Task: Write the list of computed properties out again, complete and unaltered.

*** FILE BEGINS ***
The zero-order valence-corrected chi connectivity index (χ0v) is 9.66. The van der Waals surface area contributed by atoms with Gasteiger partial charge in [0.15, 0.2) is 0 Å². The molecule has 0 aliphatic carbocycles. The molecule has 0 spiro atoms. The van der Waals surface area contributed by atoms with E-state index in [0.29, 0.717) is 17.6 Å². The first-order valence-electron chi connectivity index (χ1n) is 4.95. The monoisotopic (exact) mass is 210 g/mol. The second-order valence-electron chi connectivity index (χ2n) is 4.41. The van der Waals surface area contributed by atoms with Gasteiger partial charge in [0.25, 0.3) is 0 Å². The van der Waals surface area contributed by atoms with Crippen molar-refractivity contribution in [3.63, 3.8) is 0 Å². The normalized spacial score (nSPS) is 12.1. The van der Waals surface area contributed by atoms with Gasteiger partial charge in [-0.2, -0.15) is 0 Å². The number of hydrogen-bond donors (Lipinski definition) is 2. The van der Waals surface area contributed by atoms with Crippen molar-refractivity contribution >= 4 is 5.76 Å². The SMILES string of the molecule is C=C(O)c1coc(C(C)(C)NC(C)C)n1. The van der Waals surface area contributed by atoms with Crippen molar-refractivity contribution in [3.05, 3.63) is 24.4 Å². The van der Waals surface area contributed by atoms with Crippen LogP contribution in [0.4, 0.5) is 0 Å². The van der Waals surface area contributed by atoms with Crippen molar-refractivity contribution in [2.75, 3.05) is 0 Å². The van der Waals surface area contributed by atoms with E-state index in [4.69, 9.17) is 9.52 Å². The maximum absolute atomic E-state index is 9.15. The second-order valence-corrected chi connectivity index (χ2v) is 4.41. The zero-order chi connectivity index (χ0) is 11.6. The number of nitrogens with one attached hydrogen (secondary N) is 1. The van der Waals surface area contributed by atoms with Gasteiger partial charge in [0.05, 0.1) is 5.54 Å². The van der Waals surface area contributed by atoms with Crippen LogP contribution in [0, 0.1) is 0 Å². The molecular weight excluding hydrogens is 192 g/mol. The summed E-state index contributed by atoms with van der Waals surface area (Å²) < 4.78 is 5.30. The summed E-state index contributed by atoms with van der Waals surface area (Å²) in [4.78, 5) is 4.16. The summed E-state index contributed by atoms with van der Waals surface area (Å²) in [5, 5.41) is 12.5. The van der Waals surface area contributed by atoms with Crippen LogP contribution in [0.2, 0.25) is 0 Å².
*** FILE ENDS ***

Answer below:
The zero-order valence-corrected chi connectivity index (χ0v) is 9.66. The van der Waals surface area contributed by atoms with Gasteiger partial charge in [0.15, 0.2) is 0 Å². The molecule has 0 aliphatic carbocycles. The molecule has 0 spiro atoms. The van der Waals surface area contributed by atoms with E-state index in [0.29, 0.717) is 17.6 Å². The first-order valence-electron chi connectivity index (χ1n) is 4.95. The monoisotopic (exact) mass is 210 g/mol. The second-order valence-electron chi connectivity index (χ2n) is 4.41. The van der Waals surface area contributed by atoms with Gasteiger partial charge in [0.25, 0.3) is 0 Å². The van der Waals surface area contributed by atoms with Crippen molar-refractivity contribution in [3.63, 3.8) is 0 Å². The normalized spacial score (nSPS) is 12.1. The van der Waals surface area contributed by atoms with Gasteiger partial charge in [-0.2, -0.15) is 0 Å². The number of hydrogen-bond donors (Lipinski definition) is 2. The van der Waals surface area contributed by atoms with Crippen molar-refractivity contribution >= 4 is 5.76 Å². The SMILES string of the molecule is C=C(O)c1coc(C(C)(C)NC(C)C)n1. The van der Waals surface area contributed by atoms with Crippen molar-refractivity contribution in [3.05, 3.63) is 24.4 Å². The van der Waals surface area contributed by atoms with Crippen LogP contribution in [0.4, 0.5) is 0 Å². The van der Waals surface area contributed by atoms with Crippen molar-refractivity contribution in [2.75, 3.05) is 0 Å². The van der Waals surface area contributed by atoms with E-state index in [4.69, 9.17) is 9.52 Å². The maximum absolute atomic E-state index is 9.15. The second-order valence-corrected chi connectivity index (χ2v) is 4.41. The zero-order chi connectivity index (χ0) is 11.6. The number of nitrogens with one attached hydrogen (secondary N) is 1. The van der Waals surface area contributed by atoms with Gasteiger partial charge in [0.05, 0.1) is 5.54 Å². The van der Waals surface area contributed by atoms with Crippen LogP contribution in [0, 0.1) is 0 Å². The molecular weight excluding hydrogens is 192 g/mol. The summed E-state index contributed by atoms with van der Waals surface area (Å²) < 4.78 is 5.30. The summed E-state index contributed by atoms with van der Waals surface area (Å²) in [4.78, 5) is 4.16. The summed E-state index contributed by atoms with van der Waals surface area (Å²) in [5, 5.41) is 12.5. The van der Waals surface area contributed by atoms with Crippen LogP contribution in [0.2, 0.25) is 0 Å².